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Government bailout, take a breather and reflect

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Government bailout, take a breather and reflect


Now that Gordon Brown and Alistair Darling have committed some £500bn to the banks in loans, guarantees and shares, it is time to reflect, to allow the city, time to digest the level of this intervention before going any further. There is now a real risk that the government could become its own worst enemy, by saying they “will do whatever is necessary to stablise the UK economy”, they are sending the wrong message to the city. Yes, I mean the wrong message, city investors are not uninterested parties here. Whilst the taxpayer is shoring up balance sheets, buying up shares, rescuing companies and intervening in the money markets, the ‘city types’ have their own investment portfolios protected. The government is continuing to speculate at our expense, with limited or no risk to the investors.

As I have said before, I am no economist, I am no expert, but I have been blessed with some commonsense. This tells me that if you are constantly running at full pelt, you don’t have time to see what you have passed, what you have left behind and whether you are still in the race. The government must stop NOW, before they bankrupt this country. They have oiled the wheels and reduced much of the investor risk through these interventions and the substantial injections of cash underwritten by the UK taxpayer. No more open-ended promises.

Government must also look at which stocks are falling. For example, most people accept that we are about to face a world recession, therefore, you can expect organisations that are involved in commodities to see their share prices fall. And, of course, these are some of the largest companies, in terms of value, on the stock exchange. Add this to banking and financial stocks and of course we will see a massive fall in the value of the FTSE. On top of the so called banking crisis, a recession means that city experts will be looking at companies that will do well out of a downturn and those that won’t, this will then be reflected in their share price. So, given there is a recession looming, it is fair to assume that stock prices would have fallen anyway.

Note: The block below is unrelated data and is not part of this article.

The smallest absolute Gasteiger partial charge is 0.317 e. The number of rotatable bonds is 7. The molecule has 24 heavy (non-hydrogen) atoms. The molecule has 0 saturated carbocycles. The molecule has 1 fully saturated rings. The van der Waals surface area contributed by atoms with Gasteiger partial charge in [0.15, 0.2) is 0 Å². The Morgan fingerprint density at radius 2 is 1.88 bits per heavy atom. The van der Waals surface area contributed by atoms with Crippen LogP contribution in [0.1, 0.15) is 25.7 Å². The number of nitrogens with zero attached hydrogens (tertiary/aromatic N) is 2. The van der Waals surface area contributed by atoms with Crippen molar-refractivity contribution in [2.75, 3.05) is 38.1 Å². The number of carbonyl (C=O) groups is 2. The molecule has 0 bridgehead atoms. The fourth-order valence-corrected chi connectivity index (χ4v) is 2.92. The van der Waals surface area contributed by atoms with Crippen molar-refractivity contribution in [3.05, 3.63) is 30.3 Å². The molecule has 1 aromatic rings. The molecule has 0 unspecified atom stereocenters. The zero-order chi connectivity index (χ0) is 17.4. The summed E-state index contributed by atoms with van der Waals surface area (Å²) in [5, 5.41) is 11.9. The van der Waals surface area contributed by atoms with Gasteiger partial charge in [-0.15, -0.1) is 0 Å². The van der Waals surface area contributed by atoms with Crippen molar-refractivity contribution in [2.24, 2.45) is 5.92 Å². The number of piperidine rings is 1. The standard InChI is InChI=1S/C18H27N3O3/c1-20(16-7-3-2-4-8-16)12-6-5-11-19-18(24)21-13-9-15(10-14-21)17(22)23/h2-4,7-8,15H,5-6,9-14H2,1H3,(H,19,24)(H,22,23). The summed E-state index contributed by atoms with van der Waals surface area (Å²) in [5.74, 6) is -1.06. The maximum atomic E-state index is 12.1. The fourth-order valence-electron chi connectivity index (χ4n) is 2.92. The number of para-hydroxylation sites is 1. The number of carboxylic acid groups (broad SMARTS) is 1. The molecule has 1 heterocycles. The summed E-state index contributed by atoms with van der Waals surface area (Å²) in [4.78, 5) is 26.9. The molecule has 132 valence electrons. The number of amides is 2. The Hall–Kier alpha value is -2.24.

Virtually from day one, this government has used taxpayers money as if they had been given their very first credit card. They have gone on a spending spree, thinking they are rich and there is an endless money supply. Then, once they realised they had overspent or reached their credit limit, they simply came after the taxpayer for more money. As a consequence, this Labour government has set a poor example to everyone else, now we must all pay for our excesses…but that includes government who must haul back on their investment commitments, they must learn to live within their means, just like everyone else must do.

My concern, is that the current banking crisis has them on that road again, they think they can spend more and more of our future tax revenues in the name of saving us all from some type of doomsday scenario. Now I accept, some form of intervention was necessary, but this must have limits and I am worried that this government has exceeded those limits with an intervention that is worth at least as much as that provided by the American’s, who’s economy is 3 times the size of our own. It is also worth noting, that £500bn is more than double all tax receipts, based on the 2007 figure. Given we are likely to have much reduced tax revenues because of company losses (they can carry these forward to offset against future profits), falling employment and lower sales, this £500bn might end up being the equivalent of 3 years worth of tax receipts.

Now the government have told us there may be some upside for the taxpayer. I don’t like the word ‘may’, nor do I really trust this government to negotiate a good deal for the taxpayer. It has been suggested that this government has lost close to £110bn in poorly negotiated contracts, mistakes and failed projects. This record does not bode well for the taxpayer, when the same people are negotiating with experts. Lets hope, this time they have learned some lessons, though I will not hold my breath. But in the meantime, I would like to advice Alistair Darling and Gordon Brown to STOP, pause for thought, look at whether what you have done has had any positive affect and stop offering the city a blank cheque, no-one could blame them for taking advantage.

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